Based on our analyses, legislator support for tobacco control policies can be grouped according to our a priori factor model. The information gained from this work can help advocates understand how legislators think about different types of tobacco control policies. This could lead to the development of more effective advocacy strategies.
Notes
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PubMed ID
12773721 View in PubMed
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Factors associated with the adoption of a smoking ban in Quebec households.

https://arctichealth.org/en/permalink/ahliterature150287
Source
Chronic Dis Can. 2009;29(3):128-35
Publication Type
Article
Date
2009
Author
E. Ouedraogo
F. Turcotte
M J Ashley
J M Brewster
R. Ferrence
Author Affiliation
Département Médecine Sociale et Préventive, Faculté de médecine, Université Laval, QC, Canada. eva.ouedraogo@ssss.gouv.qc.ca
Source
Chronic Dis Can. 2009;29(3):128-35
Date
2009
Language
English
Publication Type
Article
Keywords
Adolescent
Adult
Aged
Analysis of Variance
British Columbia
Child
Child Welfare - statistics & numerical data
Cross-Sectional Studies
Family Characteristics
Health promotion
Health Surveys
Humans
Logistic Models
Middle Aged
Nova Scotia
Ontario
Prevalence
Quebec - epidemiology
Questionnaires
Socioeconomic Factors
Tobacco Smoke Pollution - prevention & control - statistics & numerical data
Abstract
The home represents an important source of exposure to environmental tobacco smoke for non-smokers, including children, who live with smokers. Our goal is to identify the sociodemographic factors associated with the adoption of smoking bans in "smoker households" in Quebec. Selected associations are compared with three other Canadian provinces (Ontario, British Columbia and Nova Scotia). This is a cross-sectional study involving 2648 respondents. Logistic regression analysis is employed. Few smoker households in Quebec (21%) have a ban on smoking; the presence of a non-smoker is strongly linked to the existence of such a ban; the presence of a child under the age of 6 is less strongly associated with the adoption of a ban in Quebec than in the other provinces, and the presence of an adolescent shows no association whatsoever. In addition to the child health benefits of household smoking bans, greater emphasis should be placed on the impact that such bans can have on children's future smoking behaviour. One option from a health promotion standpoint might be to organize a campaign aimed at non-smokers who live with smokers, in order to urge them to be less tolerant of environmental tobacco smoke.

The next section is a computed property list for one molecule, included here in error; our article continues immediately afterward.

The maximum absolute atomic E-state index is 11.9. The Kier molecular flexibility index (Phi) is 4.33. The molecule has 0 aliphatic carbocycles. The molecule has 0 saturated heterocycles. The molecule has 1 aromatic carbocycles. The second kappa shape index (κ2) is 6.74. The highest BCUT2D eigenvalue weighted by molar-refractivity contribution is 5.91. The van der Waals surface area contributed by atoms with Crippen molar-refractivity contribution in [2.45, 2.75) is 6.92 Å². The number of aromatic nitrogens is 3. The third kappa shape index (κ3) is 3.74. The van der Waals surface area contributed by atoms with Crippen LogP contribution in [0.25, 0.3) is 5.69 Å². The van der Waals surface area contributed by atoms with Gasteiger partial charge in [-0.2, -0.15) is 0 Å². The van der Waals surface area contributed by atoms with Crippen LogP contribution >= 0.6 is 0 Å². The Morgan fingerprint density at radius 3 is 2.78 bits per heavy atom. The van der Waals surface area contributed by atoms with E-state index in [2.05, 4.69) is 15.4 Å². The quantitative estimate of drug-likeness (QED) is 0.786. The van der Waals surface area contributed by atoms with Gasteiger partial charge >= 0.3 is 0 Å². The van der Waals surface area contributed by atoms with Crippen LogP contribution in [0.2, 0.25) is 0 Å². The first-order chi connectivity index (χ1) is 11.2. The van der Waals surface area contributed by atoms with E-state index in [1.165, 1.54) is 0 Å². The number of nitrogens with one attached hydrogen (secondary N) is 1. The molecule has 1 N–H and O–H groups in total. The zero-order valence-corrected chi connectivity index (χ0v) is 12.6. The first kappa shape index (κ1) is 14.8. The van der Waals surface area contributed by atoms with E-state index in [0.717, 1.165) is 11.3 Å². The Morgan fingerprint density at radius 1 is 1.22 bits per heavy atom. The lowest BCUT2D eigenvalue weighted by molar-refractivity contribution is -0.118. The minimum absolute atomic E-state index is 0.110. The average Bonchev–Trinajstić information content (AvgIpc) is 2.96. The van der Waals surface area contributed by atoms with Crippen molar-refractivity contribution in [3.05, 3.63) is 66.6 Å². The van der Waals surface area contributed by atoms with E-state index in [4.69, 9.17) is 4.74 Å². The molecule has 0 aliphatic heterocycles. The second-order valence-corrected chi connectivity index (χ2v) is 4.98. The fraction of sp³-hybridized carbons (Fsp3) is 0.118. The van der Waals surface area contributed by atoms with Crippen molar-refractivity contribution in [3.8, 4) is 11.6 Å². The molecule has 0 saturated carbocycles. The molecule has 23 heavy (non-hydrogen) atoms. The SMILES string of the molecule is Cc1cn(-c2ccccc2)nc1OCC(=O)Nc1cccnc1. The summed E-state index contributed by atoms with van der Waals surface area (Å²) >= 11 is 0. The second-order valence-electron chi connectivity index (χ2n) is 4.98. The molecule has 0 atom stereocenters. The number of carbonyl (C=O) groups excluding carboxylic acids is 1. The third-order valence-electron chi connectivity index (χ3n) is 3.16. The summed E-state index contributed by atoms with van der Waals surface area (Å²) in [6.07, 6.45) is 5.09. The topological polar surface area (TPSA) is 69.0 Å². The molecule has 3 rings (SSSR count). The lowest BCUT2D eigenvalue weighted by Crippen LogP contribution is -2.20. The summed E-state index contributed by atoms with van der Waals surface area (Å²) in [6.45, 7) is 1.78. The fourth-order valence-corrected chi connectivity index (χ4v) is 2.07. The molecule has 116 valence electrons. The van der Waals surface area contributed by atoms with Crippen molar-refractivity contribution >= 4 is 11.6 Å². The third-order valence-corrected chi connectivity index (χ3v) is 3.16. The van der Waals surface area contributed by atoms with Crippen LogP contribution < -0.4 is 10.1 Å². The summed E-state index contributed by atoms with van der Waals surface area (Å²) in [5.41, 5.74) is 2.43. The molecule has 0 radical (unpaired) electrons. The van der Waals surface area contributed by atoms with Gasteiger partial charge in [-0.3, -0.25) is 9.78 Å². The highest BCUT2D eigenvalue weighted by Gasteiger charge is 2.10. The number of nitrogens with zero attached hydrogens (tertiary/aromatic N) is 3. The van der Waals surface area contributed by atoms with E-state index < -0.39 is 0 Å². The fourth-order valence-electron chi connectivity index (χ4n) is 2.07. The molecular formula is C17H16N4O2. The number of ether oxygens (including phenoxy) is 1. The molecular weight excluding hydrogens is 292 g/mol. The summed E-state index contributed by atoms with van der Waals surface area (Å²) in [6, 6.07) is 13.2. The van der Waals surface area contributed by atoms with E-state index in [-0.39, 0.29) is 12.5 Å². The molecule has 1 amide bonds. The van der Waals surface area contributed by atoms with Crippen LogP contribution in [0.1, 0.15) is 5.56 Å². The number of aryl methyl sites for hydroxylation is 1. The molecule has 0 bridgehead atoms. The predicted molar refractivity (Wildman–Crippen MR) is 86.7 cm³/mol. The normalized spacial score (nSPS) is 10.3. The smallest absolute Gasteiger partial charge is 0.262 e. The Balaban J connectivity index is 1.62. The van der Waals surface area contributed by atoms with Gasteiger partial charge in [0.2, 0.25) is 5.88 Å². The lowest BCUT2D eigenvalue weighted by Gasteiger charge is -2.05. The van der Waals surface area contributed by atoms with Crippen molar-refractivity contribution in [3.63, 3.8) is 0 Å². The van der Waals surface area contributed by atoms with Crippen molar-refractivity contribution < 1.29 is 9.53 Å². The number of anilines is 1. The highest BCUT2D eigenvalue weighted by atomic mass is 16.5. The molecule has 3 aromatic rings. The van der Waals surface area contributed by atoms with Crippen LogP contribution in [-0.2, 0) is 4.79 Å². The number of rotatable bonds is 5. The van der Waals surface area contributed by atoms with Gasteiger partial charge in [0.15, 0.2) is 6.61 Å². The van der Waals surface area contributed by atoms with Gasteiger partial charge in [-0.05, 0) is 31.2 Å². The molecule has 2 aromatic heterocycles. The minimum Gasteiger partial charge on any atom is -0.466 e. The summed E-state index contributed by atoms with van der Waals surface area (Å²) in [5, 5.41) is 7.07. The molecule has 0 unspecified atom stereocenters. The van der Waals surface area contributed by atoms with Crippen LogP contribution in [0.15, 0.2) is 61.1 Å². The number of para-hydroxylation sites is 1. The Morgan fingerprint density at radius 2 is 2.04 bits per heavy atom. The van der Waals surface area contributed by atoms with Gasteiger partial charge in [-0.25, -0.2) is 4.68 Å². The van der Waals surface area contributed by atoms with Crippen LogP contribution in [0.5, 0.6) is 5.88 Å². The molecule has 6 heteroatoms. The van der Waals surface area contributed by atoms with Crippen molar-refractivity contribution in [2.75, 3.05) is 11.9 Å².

PubMed ID
19527571 View in PubMed
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Interactions between smokers and non-smokers in public places: a qualitative study.

https://arctichealth.org/en/permalink/ahliterature200238
Source
Can J Public Health. 1999 Sep-Oct;90(5):330-3
Publication Type
Article
Author
B D Poland
L. Stockton
M J Ashley
L. Pederson
J. Cohen
R. Ferrence
S. Bull
Author Affiliation
Department of Public Health Sciences, University of Toronto, Ontario. blake.poland@utoronto.ca
Source
Can J Public Health. 1999 Sep-Oct;90(5):330-3
Language
English
Publication Type
Article
Keywords
Adolescent
Adult
Aged
Aged, 80 and over
Female
Focus Groups
Humans
Interpersonal Relations
Male
Middle Aged
Ontario
Smoking - psychology
Social Behavior
Abstract